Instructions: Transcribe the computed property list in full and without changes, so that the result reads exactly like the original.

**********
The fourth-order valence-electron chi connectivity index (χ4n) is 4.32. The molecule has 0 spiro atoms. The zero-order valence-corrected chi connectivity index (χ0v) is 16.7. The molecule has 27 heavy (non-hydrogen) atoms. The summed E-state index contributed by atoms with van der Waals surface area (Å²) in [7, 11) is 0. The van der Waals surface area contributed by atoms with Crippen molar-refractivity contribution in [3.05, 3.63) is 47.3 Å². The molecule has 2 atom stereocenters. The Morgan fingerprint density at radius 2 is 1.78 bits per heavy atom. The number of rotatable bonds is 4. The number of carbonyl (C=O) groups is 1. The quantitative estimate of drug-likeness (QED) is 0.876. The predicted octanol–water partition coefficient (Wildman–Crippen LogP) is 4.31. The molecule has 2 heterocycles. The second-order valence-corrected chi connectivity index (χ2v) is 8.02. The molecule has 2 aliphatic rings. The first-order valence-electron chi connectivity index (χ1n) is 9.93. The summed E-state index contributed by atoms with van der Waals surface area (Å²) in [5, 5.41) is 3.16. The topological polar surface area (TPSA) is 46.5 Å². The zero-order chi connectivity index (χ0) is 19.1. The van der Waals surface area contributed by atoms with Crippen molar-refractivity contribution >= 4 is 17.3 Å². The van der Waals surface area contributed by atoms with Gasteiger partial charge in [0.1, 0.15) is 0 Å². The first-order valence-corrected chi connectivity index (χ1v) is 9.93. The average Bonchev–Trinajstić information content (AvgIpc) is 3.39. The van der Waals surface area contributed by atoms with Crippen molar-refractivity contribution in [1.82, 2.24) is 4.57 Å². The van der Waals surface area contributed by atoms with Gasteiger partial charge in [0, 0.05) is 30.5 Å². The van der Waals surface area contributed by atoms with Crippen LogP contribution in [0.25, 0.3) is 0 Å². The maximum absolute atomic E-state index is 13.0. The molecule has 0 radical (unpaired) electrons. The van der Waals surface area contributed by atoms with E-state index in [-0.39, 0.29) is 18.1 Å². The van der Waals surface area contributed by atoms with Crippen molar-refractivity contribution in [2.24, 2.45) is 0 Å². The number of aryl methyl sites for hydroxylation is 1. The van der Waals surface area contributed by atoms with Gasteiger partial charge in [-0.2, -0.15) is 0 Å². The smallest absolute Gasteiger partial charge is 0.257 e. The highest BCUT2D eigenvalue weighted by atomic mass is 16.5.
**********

The fourth-order valence-electron chi connectivity index (χ4n) is 4.32. The molecule has 0 spiro atoms. The zero-order valence-corrected chi connectivity index (χ0v) is 16.7. The molecule has 27 heavy (non-hydrogen) atoms. The summed E-state index contributed by atoms with van der Waals surface area (Å²) in [7, 11) is 0. The van der Waals surface area contributed by atoms with Crippen molar-refractivity contribution in [3.05, 3.63) is 47.3 Å². The molecule has 2 atom stereocenters. The Morgan fingerprint density at radius 2 is 1.78 bits per heavy atom. The number of rotatable bonds is 4. The number of carbonyl (C=O) groups is 1. The quantitative estimate of drug-likeness (QED) is 0.876. The predicted octanol–water partition coefficient (Wildman–Crippen LogP) is 4.31. The molecule has 2 heterocycles. The second-order valence-corrected chi connectivity index (χ2v) is 8.02. The molecule has 2 aliphatic rings. The first-order valence-electron chi connectivity index (χ1n) is 9.93. The summed E-state index contributed by atoms with van der Waals surface area (Å²) in [5, 5.41) is 3.16. The topological polar surface area (TPSA) is 46.5 Å². The zero-order chi connectivity index (χ0) is 19.1. The van der Waals surface area contributed by atoms with Crippen molar-refractivity contribution >= 4 is 17.3 Å². The van der Waals surface area contributed by atoms with Gasteiger partial charge in [0.1, 0.15) is 0 Å². The first-order valence-corrected chi connectivity index (χ1v) is 9.93. The average Bonchev–Trinajstić information content (AvgIpc) is 3.39. The van der Waals surface area contributed by atoms with Crippen molar-refractivity contribution in [1.82, 2.24) is 4.57 Å². The van der Waals surface area contributed by atoms with Gasteiger partial charge in [0, 0.05) is 30.5 Å². The van der Waals surface area contributed by atoms with Crippen LogP contribution in [0.25, 0.3) is 0 Å². The maximum absolute atomic E-state index is 13.0. The molecule has 0 radical (unpaired) electrons. The van der Waals surface area contributed by atoms with E-state index in [-0.39, 0.29) is 18.1 Å². The van der Waals surface area contributed by atoms with Crippen molar-refractivity contribution in [2.24, 2.45) is 0 Å². The number of aryl methyl sites for hydroxylation is 1. The van der Waals surface area contributed by atoms with Gasteiger partial charge in [-0.2, -0.15) is 0 Å². The smallest absolute Gasteiger partial charge is 0.257 e. The highest BCUT2D eigenvalue weighted by atomic mass is 16.5.